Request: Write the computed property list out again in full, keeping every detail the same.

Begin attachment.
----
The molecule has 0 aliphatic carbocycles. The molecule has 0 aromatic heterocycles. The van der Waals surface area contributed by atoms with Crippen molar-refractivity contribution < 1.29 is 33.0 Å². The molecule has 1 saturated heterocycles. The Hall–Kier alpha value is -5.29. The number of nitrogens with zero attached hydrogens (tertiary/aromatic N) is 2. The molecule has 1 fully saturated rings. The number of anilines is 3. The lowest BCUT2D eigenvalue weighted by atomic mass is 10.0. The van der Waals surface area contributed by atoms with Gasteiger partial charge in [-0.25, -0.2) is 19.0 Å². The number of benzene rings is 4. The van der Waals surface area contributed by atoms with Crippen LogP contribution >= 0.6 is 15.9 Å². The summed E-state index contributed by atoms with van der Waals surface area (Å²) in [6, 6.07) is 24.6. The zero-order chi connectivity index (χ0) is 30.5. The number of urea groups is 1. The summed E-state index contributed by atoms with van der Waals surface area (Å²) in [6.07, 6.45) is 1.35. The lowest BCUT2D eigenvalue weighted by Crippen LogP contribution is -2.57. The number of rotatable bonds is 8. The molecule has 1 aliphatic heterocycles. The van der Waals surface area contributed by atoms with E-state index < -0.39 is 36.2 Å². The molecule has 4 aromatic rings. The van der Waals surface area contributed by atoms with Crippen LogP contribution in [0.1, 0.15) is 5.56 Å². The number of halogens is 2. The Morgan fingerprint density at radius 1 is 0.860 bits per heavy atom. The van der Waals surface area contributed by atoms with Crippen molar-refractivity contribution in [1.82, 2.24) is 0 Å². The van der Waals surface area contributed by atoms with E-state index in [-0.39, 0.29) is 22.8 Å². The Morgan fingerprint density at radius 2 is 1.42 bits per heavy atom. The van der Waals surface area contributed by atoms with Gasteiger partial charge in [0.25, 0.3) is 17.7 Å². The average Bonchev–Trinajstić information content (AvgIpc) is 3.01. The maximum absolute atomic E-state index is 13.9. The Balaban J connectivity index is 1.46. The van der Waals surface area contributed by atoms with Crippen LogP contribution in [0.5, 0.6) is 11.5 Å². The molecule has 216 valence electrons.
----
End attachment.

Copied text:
The molecule has 0 aliphatic carbocycles. The molecule has 0 aromatic heterocycles. The van der Waals surface area contributed by atoms with Crippen molar-refractivity contribution < 1.29 is 33.0 Å². The molecule has 1 saturated heterocycles. The Hall–Kier alpha value is -5.29. The number of nitrogens with zero attached hydrogens (tertiary/aromatic N) is 2. The molecule has 1 fully saturated rings. The number of anilines is 3. The lowest BCUT2D eigenvalue weighted by atomic mass is 10.0. The van der Waals surface area contributed by atoms with Gasteiger partial charge in [-0.25, -0.2) is 19.0 Å². The number of benzene rings is 4. The van der Waals surface area contributed by atoms with Crippen LogP contribution >= 0.6 is 15.9 Å². The summed E-state index contributed by atoms with van der Waals surface area (Å²) in [6, 6.07) is 24.6. The zero-order chi connectivity index (χ0) is 30.5. The number of urea groups is 1. The summed E-state index contributed by atoms with van der Waals surface area (Å²) in [6.07, 6.45) is 1.35. The lowest BCUT2D eigenvalue weighted by Crippen LogP contribution is -2.57. The number of rotatable bonds is 8. The molecule has 1 aliphatic heterocycles. The van der Waals surface area contributed by atoms with E-state index < -0.39 is 36.2 Å². The molecule has 4 aromatic rings. The van der Waals surface area contributed by atoms with Crippen LogP contribution in [0.1, 0.15) is 5.56 Å². The number of halogens is 2. The Morgan fingerprint density at radius 1 is 0.860 bits per heavy atom. The van der Waals surface area contributed by atoms with Crippen molar-refractivity contribution in [1.82, 2.24) is 0 Å². The van der Waals surface area contributed by atoms with E-state index in [-0.39, 0.29) is 22.8 Å². The Morgan fingerprint density at radius 2 is 1.42 bits per heavy atom. The van der Waals surface area contributed by atoms with Gasteiger partial charge in [0.25, 0.3) is 17.7 Å². The average Bonchev–Trinajstić information content (AvgIpc) is 3.01. The maximum absolute atomic E-state index is 13.9. The Balaban J connectivity index is 1.46. The van der Waals surface area contributed by atoms with Crippen LogP contribution in [0.5, 0.6) is 11.5 Å². The molecule has 216 valence electrons.